of
                                      > buddhism rings the bell. He proved he's completely clueless about it
                                      > and ignored all the advancement in mutual comprehension by the
                                      > Inter-Monastical Dialogues).
                                      >
                                      > The first thing a gnostic will tell you not to do is take words
                                      > literally, like anyone who studies metaphysics should know. Take
                                      > Plato's ideas, for instance, which don't actually exist in time and
                                      > space. Even Plato himself said there were greater truths that he
                                      just
                                      > couldn't put down in words and were better suited for oral
                                      > communication between master and disciple. And take what you said
                                      > about Christ's recommendation to hate our parents. So I just can't
                                      > agree with you when you say "for gnosticism, such statements are
                                      > intended to be literal'. Quite the contrary.
                                      >
                                      > One of the reasons why Christians in the pagan Roman Empire were
                                      > chased, imprisoned and murdered was that they met secretly, their
                                      > priests performed rituals that were also secretive even to
                                      catechumens
                                      > (and still are in part in the Eastern Church) and were said to make
                                      a
                                      > human sacrifice and then eat the victim's flesh and blood. Wasn't
                                      > Ireaneus too literal when he depicted those gnostics too?
                                      >
                                      > Hugs,
                                      >
                                      > Caio Rossi
                                    • Martin Pagnan
                                      I believe that Victor Frankl had made the same point. Hans Jonas made the same point in his televised documentary on Gnosticism. My reaction when I met with
                                      Message 18 of 24 , May 5, 2005
                                        I believe that Victor Frankl had made the same point. Hans Jonas made
                                        the same point in his televised documentary on Gnosticism. My reaction
                                        when I met with this view was and remains that it gives excessive
                                        importance to Gnosticism, as if there were but two alternatives possible
                                        for philosophical thought, Gnosticism and traditional theism. I would
                                        not give Gnosticism such stature. Rather, I see it as one of billions
                                        and billions (with apologies to Carl Segan) erroneous points of light
                                        (with apologies to Bush 1) that can misguide thought.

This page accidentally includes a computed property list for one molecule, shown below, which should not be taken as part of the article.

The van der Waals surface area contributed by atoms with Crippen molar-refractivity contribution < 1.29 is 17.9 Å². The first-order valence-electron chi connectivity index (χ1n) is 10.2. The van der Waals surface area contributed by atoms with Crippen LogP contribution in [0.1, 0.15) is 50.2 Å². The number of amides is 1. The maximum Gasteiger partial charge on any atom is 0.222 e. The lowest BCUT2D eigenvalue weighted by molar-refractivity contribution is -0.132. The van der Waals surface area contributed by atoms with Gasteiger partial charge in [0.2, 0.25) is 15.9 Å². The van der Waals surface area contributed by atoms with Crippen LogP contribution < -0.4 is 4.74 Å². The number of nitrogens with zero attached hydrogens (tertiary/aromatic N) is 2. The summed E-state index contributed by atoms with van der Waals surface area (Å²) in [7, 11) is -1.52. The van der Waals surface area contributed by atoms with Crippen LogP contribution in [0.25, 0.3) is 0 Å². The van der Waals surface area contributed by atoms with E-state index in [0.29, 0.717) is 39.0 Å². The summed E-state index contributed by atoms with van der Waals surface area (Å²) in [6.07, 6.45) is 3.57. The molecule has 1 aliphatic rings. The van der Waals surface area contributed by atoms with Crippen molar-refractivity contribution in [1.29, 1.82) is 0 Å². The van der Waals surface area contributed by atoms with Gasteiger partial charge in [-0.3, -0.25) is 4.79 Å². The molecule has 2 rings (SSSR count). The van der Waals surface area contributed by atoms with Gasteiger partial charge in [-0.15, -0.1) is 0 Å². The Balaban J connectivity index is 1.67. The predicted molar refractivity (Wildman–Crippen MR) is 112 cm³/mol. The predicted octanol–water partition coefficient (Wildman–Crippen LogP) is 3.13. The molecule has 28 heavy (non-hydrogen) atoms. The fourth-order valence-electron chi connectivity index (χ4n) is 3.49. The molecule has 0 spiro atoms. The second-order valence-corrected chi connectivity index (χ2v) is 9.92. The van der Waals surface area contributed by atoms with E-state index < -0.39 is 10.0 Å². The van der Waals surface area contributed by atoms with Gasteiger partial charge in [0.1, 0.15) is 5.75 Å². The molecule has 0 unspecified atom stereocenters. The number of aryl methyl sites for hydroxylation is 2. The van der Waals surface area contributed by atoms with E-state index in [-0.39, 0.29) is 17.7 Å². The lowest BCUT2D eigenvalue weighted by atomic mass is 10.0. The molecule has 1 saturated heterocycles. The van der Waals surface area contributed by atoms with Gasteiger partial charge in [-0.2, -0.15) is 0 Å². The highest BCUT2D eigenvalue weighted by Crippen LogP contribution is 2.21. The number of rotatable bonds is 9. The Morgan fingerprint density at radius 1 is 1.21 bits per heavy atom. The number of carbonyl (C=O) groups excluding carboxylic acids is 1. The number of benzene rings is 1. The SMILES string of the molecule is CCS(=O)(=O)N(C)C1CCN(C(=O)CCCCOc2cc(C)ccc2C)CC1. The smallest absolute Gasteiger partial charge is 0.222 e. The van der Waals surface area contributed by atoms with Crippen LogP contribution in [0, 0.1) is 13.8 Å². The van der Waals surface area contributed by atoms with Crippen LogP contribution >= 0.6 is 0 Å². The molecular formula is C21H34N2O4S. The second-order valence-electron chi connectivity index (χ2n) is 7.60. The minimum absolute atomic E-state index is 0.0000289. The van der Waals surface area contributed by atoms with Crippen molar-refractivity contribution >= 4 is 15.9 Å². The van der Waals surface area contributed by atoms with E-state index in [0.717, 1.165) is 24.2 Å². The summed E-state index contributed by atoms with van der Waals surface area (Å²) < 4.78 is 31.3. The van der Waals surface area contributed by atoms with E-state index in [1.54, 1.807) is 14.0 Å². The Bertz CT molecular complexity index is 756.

stromthy4 wrote:

                                        > insofar as
                                        > they were human, they shared some of the Gnostic pathos
                                        >


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                                      • Caio Rossi
                                        Hello, Simlik I tried to be as truthful to where I stand as I could below. It may sound too harsh, but it s the crudest expression of my conclusions, though I
                                        Message 19 of 24 , May 5, 2005
                                          Hello, Simlik

                                          I tried to be as truthful to where I stand as I could below. It may
                                          sound too harsh, but it's the crudest expression of my conclusions,
                                          though I wouldn't say I'm so convinced I'm right as it may suggest.

                                          You wrote:

                                          "I think some of the sincere questions and confusion expressed by Mr.
                                          Rossi (I hope he will forgive me for not responding specifically to
                                          his previous questions) stem from an impression that the
                                          identification & categorization of Gnosticism is a simplex
                                          Either/Or."


                                          Not really, but the point is that that identification & categorization
                                          must be in accordance with a model of what gnosticism is or isn't,
                                          otherwise that identity and category doesn't have any academic
                                          validity and will vary subjectively. I've noticed different people
                                          here gave different descriptions of what they considered to be
                                          gnostic, although I had asked for how EV would define it. As you know